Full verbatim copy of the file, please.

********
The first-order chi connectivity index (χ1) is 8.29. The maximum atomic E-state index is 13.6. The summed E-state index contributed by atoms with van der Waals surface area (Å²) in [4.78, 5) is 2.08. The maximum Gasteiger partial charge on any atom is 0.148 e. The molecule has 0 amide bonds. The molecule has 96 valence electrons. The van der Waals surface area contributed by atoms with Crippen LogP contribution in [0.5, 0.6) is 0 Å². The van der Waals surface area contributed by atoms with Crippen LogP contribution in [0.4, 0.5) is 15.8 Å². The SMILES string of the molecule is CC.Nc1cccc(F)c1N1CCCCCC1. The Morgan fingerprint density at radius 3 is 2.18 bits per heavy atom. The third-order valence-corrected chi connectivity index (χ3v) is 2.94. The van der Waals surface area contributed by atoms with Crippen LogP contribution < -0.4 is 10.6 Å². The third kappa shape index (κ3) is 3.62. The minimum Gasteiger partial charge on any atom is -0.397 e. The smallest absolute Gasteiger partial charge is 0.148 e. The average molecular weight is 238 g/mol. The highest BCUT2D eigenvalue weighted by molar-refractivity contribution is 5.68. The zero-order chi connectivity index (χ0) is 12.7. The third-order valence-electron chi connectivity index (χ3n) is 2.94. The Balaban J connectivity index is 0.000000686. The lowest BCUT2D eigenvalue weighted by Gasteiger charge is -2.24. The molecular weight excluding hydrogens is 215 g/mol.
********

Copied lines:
The first-order chi connectivity index (χ1) is 8.29. The maximum atomic E-state index is 13.6. The summed E-state index contributed by atoms with van der Waals surface area (Å²) in [4.78, 5) is 2.08. The maximum Gasteiger partial charge on any atom is 0.148 e. The molecule has 0 amide bonds. The molecule has 96 valence electrons. The van der Waals surface area contributed by atoms with Crippen LogP contribution in [0.5, 0.6) is 0 Å². The van der Waals surface area contributed by atoms with Crippen LogP contribution in [0.4, 0.5) is 15.8 Å². The SMILES string of the molecule is CC.Nc1cccc(F)c1N1CCCCCC1. The Morgan fingerprint density at radius 3 is 2.18 bits per heavy atom. The third-order valence-corrected chi connectivity index (χ3v) is 2.94. The van der Waals surface area contributed by atoms with Crippen LogP contribution < -0.4 is 10.6 Å². The third kappa shape index (κ3) is 3.62. The minimum Gasteiger partial charge on any atom is -0.397 e. The smallest absolute Gasteiger partial charge is 0.148 e. The average molecular weight is 238 g/mol. The highest BCUT2D eigenvalue weighted by molar-refractivity contribution is 5.68. The zero-order chi connectivity index (χ0) is 12.7. The third-order valence-electron chi connectivity index (χ3n) is 2.94. The Balaban J connectivity index is 0.000000686. The lowest BCUT2D eigenvalue weighted by Gasteiger charge is -2.24. The molecular weight excluding hydrogens is 215 g/mol.